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64 New Cooperative Operations Collaboration control over a limited set of facilities, but examples already exist where SO&M applications are managed by such entities New regional operations relationships have been established including, in some cases, control of the law enforcement func- either through a consolidation of the SO&M responsibilities tion. This model has limited relevance at the present time, in (state and local) of existing public agencies into a new entity the absence of a separate financial base via user fees and a pric- or through a new set of planning and operations collabora- ing orientation. In the long run, the introduction of mileage tive relationships. These types of organizations appear to fees, possibly combined with publicly regulated private oper- reflect willingness on the part of state DOTs to devolve com- ating franchises, might approximate this model. plex metropolitan or regional multijurisdictional operating activities, rather than lead such efforts themselves. There are several entities of this type in the United States, Combinations and Evolutions most of which were established in the 1990s, that were incen- The above alternatives are not entirely exclusive and some tivized by FHWA incentive funding (currently less available). evolutions are clearly possible. For example, the first two These entities do not assume all of a state DOT's SO&M func- models are not inconsistent with an incremental approach as tions and activities and have dedicated purposes that vary a response to resource limitations or a performance manage- widely. Some have coordinated planning functions and one or ment driven policy, with state DOTs maintaining essential more real-time operations functions, such as traffic conditions control over policy, resources, and activities. At each stage in analysis and dissemination (TransCom), TMC, arterial and/or such an evolution, more and more attention to performance freeway operations (FAST, TSSIP, NITTEC, FAST-TRAC), (oversight rather than execution) is implied. With each stage, incident management and HOT operations (TranStar), bridge there are also more substantial changes in the roles of public and tunnel operations coordination and resource allocation entities. (BATA), and weather information development and dis- In Table 9.1, the four models are described and compared semination (CLARUS). to the incremental approach in terms of the key institutional As this model exists in several versions in the United States, elements. The last row in the table also assesses the likelihood several examples have been described and compared to illus- of each model to advance SO&M quickly. trate key features and differences, presented in Appendix E. The most interesting features include: Implications of Alternative Membership and lead agency--typical local government- Models Regarding Key led consortium. Institutional Issues Scope and span of control over distinct regional activities-- The following sections expand on the implications of these wide variation, but normally includes local and state alternative models relative to the key elements of institutional facilities. architecture. Degree of formality of formation--legislation or memo- randum of understanding. Culture and Leadership Use of TMC and colocation--in most cases. Funding--typically voluntary from multiple sources. The incremental approach, as a baseline, is structured toward increasing levels of understanding and orientation toward SO&M as a formal program. Outsourcing and publicprivate Public Utility Model partnerships introduce partial or substantial changes in the busi- This model, presumed to apply to a statewide program, is by ness model, reflecting not only an introduction of a new DOT definition privately managed and funded by user fees, under mission and responsibility (and improved cooperation with public policy and regulatory oversight. There is no known other public entities) but also an adjustment in the appropriate example in highway-related SO&M. The closest examples are role of the public sector versus the private sector, e.g., the public regional transit authorities that provide transit operations at sector sets policy and standards and provides performance- the metropolitan (or regional) scale, with professional man- based oversight to private sector entities who actually perform agement and local and state government boards of directors. the function. The policy underlying such a change in the busi- These authorities are not self-supporting from user fees, and ness model is already evident in large-scale asset management they depend on state and local tax sources. An emerging ver- contracts of several states and is also reflected in public sion of a public utility model may be public authority or pri- private toll road development. The development of a new vate HOT and toll road development and operations at the public entity represents a public acceptance of the importance network level. This represents a high level of operational of SO&M and the need for intensive cooperation. The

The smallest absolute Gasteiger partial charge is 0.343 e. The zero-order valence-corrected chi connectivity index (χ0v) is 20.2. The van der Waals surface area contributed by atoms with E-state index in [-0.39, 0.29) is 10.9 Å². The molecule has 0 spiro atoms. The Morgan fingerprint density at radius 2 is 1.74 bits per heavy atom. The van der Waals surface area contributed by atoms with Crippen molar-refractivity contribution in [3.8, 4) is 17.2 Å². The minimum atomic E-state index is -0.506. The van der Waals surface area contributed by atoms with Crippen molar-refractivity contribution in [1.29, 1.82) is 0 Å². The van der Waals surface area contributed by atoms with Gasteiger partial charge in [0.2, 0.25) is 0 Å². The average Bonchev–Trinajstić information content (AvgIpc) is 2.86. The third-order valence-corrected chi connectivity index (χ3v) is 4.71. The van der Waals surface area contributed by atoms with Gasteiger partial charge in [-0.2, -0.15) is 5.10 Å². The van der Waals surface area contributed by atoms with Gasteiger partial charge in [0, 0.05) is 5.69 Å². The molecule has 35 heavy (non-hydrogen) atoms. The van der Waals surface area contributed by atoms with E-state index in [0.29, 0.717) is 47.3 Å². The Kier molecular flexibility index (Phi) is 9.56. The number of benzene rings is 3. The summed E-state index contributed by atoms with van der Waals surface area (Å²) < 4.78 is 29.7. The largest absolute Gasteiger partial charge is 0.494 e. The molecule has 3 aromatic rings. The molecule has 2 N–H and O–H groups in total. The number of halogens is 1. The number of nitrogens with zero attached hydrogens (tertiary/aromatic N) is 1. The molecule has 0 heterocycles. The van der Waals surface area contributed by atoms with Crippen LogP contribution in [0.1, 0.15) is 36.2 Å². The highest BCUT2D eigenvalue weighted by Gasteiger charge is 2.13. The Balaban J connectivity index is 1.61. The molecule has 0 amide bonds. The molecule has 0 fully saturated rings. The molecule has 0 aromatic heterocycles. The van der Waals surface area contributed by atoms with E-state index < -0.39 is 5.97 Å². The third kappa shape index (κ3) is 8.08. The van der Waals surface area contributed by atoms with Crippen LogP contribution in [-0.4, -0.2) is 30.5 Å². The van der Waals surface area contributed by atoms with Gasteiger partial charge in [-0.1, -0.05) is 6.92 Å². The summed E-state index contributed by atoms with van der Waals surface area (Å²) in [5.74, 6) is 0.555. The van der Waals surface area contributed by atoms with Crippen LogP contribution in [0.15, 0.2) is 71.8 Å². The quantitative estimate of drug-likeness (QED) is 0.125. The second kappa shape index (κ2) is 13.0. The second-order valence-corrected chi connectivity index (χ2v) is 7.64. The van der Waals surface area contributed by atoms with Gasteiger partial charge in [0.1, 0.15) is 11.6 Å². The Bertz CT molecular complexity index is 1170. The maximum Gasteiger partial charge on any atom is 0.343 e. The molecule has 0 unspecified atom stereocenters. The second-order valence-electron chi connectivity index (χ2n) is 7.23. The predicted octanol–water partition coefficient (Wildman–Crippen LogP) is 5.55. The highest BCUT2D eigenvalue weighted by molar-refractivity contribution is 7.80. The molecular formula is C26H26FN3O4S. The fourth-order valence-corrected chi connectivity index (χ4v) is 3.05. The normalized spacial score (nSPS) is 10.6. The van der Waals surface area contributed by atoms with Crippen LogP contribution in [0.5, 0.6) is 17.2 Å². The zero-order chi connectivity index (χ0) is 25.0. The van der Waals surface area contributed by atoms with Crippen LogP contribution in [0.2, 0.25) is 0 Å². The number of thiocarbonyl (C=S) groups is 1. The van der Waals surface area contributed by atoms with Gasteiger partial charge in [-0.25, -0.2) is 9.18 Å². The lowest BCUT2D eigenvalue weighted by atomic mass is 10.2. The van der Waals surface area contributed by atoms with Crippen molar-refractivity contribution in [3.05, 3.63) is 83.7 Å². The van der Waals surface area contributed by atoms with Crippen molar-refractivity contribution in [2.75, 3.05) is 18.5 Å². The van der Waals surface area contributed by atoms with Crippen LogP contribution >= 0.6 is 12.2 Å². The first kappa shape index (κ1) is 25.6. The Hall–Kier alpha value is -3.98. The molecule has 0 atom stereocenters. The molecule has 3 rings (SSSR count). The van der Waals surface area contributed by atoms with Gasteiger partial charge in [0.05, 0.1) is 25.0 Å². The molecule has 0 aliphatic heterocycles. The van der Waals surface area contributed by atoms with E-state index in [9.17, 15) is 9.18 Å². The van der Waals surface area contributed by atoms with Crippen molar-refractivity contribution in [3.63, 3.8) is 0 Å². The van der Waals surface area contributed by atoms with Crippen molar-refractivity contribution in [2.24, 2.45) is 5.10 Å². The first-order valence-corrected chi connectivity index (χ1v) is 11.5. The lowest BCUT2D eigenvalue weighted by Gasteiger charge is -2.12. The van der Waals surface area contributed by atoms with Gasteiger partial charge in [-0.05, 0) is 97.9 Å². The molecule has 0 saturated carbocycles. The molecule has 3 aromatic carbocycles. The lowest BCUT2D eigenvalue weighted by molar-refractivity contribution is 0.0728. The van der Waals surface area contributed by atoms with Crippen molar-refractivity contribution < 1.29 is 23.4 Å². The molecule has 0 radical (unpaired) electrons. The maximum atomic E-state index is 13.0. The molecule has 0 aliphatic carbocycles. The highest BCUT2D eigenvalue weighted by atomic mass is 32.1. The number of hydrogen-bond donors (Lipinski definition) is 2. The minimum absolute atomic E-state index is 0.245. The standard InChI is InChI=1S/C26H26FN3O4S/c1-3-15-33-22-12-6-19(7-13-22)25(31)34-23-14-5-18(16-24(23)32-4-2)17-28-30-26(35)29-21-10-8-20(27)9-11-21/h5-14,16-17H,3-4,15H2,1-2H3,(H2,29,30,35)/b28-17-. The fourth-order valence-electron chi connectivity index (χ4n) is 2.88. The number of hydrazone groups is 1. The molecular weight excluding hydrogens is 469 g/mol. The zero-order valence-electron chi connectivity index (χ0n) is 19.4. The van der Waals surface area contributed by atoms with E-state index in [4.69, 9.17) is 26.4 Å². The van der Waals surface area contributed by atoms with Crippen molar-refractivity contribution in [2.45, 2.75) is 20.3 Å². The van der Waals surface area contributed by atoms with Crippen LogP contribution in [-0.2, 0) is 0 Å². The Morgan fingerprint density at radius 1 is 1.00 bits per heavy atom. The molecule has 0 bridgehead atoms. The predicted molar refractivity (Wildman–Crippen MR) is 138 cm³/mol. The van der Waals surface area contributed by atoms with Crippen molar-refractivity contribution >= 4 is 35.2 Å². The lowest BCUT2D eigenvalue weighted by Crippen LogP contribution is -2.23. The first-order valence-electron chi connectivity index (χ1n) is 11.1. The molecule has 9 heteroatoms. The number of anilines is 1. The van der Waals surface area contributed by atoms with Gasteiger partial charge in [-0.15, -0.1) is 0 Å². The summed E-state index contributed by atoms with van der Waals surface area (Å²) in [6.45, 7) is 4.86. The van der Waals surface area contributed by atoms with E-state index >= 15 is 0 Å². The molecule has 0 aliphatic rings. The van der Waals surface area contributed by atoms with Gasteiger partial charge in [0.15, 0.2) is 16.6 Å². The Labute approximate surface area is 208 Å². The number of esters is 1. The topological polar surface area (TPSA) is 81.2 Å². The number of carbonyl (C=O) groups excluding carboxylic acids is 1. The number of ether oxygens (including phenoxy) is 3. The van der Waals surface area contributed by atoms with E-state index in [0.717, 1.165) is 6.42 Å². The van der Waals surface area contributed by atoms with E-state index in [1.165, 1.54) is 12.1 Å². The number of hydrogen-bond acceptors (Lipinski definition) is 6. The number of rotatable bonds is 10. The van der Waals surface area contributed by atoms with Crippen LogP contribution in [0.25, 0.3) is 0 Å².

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Table 9.1. Characteristics of Alternative Institutional Models Baseline-- Program Incremental Change Outsourcing (PPP) Managed incremental Outsourcing all field New Cooperative Public Utility improvements as per activities into single Operating Entity Independent entity Operations Capability contract, including Establishment of with separate Maturity Model with Activity oversight--on long-term regional operating management and minimal change Outsourcing basis to achieve entity as joint venture resource base, in organization Selected operations partnership (U.K. of agencies with enterprise (current status, activities individually Highway Authority, regional operations- management, and Model most DOTs) outsourced toll authority model) related jurisdiction public regulation Culture Dependency on Presumes Reduced depen- New culture of Established with widespread increased dency on internal customer service operations- understanding/ understanding/ understanding/ oriented culture acceptance of oper- acceptance of acceptance of ational mission operational operational mission Slow to change via mission as core as core function external, internal function Change in mindset education Change in mindset from program execu- from execution to tion to performance oversight oversight Reduction in Reduction in direct direct customer customer contact contact Leadership Heavily dependent Heavily dependent May be influenced (Presumably) Leadership on external (political) on external (politi- somewhat by selected to new selected for factors cal) factors outsourcing orientation mission operations Requires leadership Presumes degree Presumed partner- experience and of mainstreaming ship orientation leadership management Organization Consolidation of Reduced staffing Minimal staffing Minimal staffing Organization and fragmented units requirements requirements requirements developed Staffing Development of full Development of Development of full Establishment specifically functions required full functions functions required for of full functions for real-time Shortfall in technical required planning/funding only required for plan- service and management Core capacity Core capacity ning/funding only provision Need for training in maintenance maintenance Core capacity Full operational specialties maintenance functions provided Technical capacity retained from market Flexibility in staff as needed Resource (Programming and Establishes activity Establishes program Likely to outsource Independent Allocation budgeting assumed) level resource level resource most functions funding source Reduced fragmenta- commitment commitment Establishes program from state tion and increased Impact of changes Funding level explicitly level resource budget or span of agency con- in level is external related to performance commitment user fees trol of resources Flexibility in Impact of changes in Funding level explic- response level is external itly related to Flexibility in response performance Partnerships Relationships Performance Performance Performance Presumes informal contracting contracting contracting assumption Slow realignment of key roles due to independent as essential missions, resources for effective oper- Relationships ations formal (MOU) Involves realloca- tion of functions from DOTs, PSAs Capability to Moderate Moderate High High High Advance Note: Can be SO&M combined with Quickly program outsourc- ing and/or new cooperative entity models